"Oldest market in the city gets a new look and layout

What’s old is new again and taking shape within the northeast quadrant of downtown’s mile square. That’s where a makeover of the historic City Market, Indianapolis’ first grocery, is currently in progress and on-site workers are on deadline to restore a favorite tradition known to generations of citizens.

In operation since the original platting of the city in 1821, the Indianapolis City Market has undergone numerous transformations throughout its history, including the use of tents and wooden structures by meat and produce vendors, which occupied the property as early as 1833; building of the present Market House in 1886; the participation of 246 vendors and three restaurants by 1946; destruction by fire of Tomlinson Hall in 1958; a gradual decline in the ’60s due to the exodus of residents out of the city into the suburbs; and its most recent status as little more than a food court catering to mostly lunchtime crowds.

Now its latest reincarnation is due to a $2 million effort on the part of the city, which owns the Market, and the Indianapolis City Market Corporation, the non-profit organization that operates it, to renovate and restore the Market House, which became a National Historic Landmark in 1974. As part of Mayor Bart Peterson’s cultural tourism initiative, a hoped-for outcome, as expressed in a revised city strategic plan, is that “The City Market is once again positioned as a cultural and commercial asset for the city and a showcase for products and services that demonstrate the entrepreneurial spirit and long-term agricultural stability of the state.”

It’s all part of a larger movement to continue the revitalization of downtown Indianapolis. With a downtown housing boom and a growing desire among consumers for locally produced and organic foods, it appears the time could be at hand to create yet another major destination for residents and visitors. And if those ideal circumstances aren’t enough, the Market will soon be bordered by the new Cultural Trail currently under construction, which should bring traffic to its door.

The newly outfitted City Market is scheduled to hold a soft opening on June 11 with the Grand Opening week taking place July 23-28. In the meantime, Julia Garstang McKinney, the Market’s leasing agent, has been out scouring the countryside for unique vendors. The market’s goal is to have a 60/40 mix of fresh to prepared food options. According to McKinney, the roster of vendors represents a group “who will provide an experience which will be exclusive to Indianapolis and which you will not be able to find anywhere else — in any supermarket in town — not this collection of business owners with this mix of products. My goal has been to get class ‘A’ people who are passionate about what they do to move their businesses to the market in order to see its rebirth.”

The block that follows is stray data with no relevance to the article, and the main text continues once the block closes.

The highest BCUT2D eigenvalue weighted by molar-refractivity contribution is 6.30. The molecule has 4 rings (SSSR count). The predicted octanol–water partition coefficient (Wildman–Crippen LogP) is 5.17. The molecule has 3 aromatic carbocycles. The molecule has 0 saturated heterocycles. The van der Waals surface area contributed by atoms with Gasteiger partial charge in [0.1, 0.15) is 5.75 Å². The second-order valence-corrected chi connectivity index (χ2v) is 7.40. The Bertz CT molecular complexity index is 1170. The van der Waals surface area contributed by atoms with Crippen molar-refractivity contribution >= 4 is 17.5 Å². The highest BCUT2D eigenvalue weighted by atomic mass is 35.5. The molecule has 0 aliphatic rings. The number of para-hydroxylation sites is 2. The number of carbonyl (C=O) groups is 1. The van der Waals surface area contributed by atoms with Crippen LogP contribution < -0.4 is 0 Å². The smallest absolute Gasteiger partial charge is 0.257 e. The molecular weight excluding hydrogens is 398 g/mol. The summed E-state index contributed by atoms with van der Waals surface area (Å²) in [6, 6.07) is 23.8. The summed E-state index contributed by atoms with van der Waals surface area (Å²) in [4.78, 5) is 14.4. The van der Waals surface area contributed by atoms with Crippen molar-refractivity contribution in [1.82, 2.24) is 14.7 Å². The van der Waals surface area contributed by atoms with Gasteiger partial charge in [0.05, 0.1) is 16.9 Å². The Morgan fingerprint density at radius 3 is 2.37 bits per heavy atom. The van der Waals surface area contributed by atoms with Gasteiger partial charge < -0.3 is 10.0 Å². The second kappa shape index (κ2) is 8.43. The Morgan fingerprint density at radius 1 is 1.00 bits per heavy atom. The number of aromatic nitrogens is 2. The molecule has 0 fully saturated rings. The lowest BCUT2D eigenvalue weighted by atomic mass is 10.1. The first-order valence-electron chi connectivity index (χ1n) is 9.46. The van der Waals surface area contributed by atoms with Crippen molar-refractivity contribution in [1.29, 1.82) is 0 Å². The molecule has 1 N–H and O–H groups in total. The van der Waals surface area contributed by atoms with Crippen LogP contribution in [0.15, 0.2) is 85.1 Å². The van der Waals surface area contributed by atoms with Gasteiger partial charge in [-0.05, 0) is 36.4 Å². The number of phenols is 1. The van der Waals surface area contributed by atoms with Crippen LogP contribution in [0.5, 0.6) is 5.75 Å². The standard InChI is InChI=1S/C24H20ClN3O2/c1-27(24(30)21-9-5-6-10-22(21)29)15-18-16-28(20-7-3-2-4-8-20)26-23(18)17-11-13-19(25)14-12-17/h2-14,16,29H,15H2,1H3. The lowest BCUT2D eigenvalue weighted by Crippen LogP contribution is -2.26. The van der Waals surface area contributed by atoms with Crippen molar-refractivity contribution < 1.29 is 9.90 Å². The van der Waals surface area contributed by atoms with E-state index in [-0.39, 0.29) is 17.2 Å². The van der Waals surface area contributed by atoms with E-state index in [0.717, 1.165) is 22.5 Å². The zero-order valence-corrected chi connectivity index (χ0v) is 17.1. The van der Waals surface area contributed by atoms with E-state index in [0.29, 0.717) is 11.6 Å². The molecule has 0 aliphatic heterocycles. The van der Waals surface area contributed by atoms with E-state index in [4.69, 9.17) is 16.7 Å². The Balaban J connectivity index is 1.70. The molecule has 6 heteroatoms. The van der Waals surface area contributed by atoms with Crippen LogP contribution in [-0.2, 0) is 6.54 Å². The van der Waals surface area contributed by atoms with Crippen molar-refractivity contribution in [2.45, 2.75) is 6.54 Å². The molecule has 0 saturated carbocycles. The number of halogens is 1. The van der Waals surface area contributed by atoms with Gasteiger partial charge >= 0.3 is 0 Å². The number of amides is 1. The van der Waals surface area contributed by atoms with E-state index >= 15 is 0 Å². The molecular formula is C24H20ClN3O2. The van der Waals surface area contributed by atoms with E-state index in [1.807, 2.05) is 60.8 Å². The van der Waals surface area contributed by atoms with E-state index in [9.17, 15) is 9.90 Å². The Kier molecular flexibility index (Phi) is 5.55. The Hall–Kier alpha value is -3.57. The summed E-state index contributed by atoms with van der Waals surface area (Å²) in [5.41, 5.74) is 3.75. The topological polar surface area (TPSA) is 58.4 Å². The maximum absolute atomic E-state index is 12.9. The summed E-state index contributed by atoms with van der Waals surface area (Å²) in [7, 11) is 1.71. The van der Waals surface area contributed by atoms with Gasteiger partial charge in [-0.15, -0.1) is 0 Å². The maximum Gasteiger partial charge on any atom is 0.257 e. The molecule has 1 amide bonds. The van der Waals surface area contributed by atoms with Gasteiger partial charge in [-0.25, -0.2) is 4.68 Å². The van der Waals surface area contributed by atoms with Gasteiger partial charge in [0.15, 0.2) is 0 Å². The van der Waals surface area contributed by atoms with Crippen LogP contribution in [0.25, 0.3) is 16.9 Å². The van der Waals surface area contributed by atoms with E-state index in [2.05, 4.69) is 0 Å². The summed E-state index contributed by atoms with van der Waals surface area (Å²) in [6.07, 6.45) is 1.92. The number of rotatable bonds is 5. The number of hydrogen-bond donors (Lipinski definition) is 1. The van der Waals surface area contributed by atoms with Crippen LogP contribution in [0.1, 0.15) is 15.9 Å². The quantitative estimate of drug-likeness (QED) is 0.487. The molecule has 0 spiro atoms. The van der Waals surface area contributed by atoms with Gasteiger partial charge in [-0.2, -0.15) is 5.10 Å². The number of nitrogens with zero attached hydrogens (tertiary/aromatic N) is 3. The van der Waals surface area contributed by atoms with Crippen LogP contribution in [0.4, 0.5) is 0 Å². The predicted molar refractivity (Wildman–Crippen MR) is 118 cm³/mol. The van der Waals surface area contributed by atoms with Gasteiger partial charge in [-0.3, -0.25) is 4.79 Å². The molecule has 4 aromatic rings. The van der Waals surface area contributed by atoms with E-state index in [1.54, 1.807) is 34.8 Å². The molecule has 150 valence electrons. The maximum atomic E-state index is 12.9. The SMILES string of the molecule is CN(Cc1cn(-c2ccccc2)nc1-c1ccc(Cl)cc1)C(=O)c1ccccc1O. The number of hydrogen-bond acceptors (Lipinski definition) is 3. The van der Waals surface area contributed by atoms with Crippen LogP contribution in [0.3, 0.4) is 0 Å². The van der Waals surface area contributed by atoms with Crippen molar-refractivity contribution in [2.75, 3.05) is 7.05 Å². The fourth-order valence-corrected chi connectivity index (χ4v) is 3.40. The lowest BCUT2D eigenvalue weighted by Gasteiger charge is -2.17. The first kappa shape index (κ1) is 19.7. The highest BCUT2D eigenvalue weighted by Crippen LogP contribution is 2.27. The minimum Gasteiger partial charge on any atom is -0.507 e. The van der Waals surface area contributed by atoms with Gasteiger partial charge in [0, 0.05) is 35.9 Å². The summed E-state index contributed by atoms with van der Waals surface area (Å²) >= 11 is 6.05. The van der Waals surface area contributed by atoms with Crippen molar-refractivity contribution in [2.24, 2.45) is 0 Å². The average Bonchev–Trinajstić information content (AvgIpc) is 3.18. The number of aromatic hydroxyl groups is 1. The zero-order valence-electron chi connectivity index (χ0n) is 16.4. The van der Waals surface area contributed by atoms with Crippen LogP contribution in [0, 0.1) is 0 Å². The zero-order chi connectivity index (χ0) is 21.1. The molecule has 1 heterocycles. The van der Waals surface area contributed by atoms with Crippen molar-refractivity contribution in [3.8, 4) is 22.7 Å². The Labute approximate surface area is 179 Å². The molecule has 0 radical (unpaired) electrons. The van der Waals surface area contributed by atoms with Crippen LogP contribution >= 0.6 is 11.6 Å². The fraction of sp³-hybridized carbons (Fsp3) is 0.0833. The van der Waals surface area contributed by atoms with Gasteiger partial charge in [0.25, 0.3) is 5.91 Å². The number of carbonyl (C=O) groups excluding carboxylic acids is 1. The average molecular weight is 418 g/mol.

New City Market tenants include Moody Meats, which will market meat, poultry, seafood and some dairy; Ruby’s Sweet Treasures, which will sell gift boxed cheesecakes, seasonal pies, soaps, kitchen gadgets, lotions and oils; Abbott’s Also, selling candies that have been made in Indiana since 1890; Cork’s Marketplace, which will offer specialty wines, imported beer, cheese, gourmet foods and gelato; Brunches, a European Style Flower Shop that will have a bucket-style stand with fresh flowers; Snacks & More, LLC, which will furnish Amish goods/jams, noodles, bean salad, chow-chow and more; and Herb & Tea, peddling 500 varieties of worldwide bulk teas, Chinese herbs and herb consulting.

The newly designed physical environment of the Market House will feature walls painted with colors from a neutral palette including greens, grays and tans. Lighting fixtures will accentuate the colors, forms and textures of the products to be sold and highlight the architecture of the building.

Other design elements include a floor plan in which fresh food stands will be positioned within the center areas of the Market House flanked by narrow aisles that, according to Marketing Director Ann McWilliams, will encourage interaction between visitors who’ll “be bumper to bumper, which will create a buzz and heighten the experience.” Restaurants, including many current tenants along with new ones, will now be situated under the mezzanine and all seating will be upstairs.

Though hoping to re-create a page from the past, the City Market’s intention is not “to become a food museum” according to McWilliams, who says, “We want people to come here every day to do their shopping much like that which is common in Europe and other places.”

According to Indianapolis Downtown, the numbers indicate that approximately 13,000 residents live and 90,000 work within a mile of the Market, so there is no doubt a built-in clientele exists, in addition to those expected to follow individual vendors.

To create further interest for visitors and ensure that the Market is viewed as a total experience and inclusive gathering place, programming will include concerts, movies and other activities. Also continuing will be the popular outdoor Original Farmer’s Market held every Wednesday from May to October. Finally, through a partnership with Reese Kitchens and Cook’s Appliances, cooking classes will be held in a newly constructed demonstration kitchen.

The Market will eventually offer after-hours pickup and a delivery service. As far as parking: There are 28 parking spaces west of the building and short-term parking in a lot at Alabama and Market, also west of the facility, which costs $1 for every two hours. The Market staff is looking at other options to create more parking near by.

A new interactive Web site, www.indianapoliscitymarket.com, to be launched in phases, will be completed in time for the July grand opening and will feature streaming media images of the Market, a video magazine and individual pages for all the vendors.



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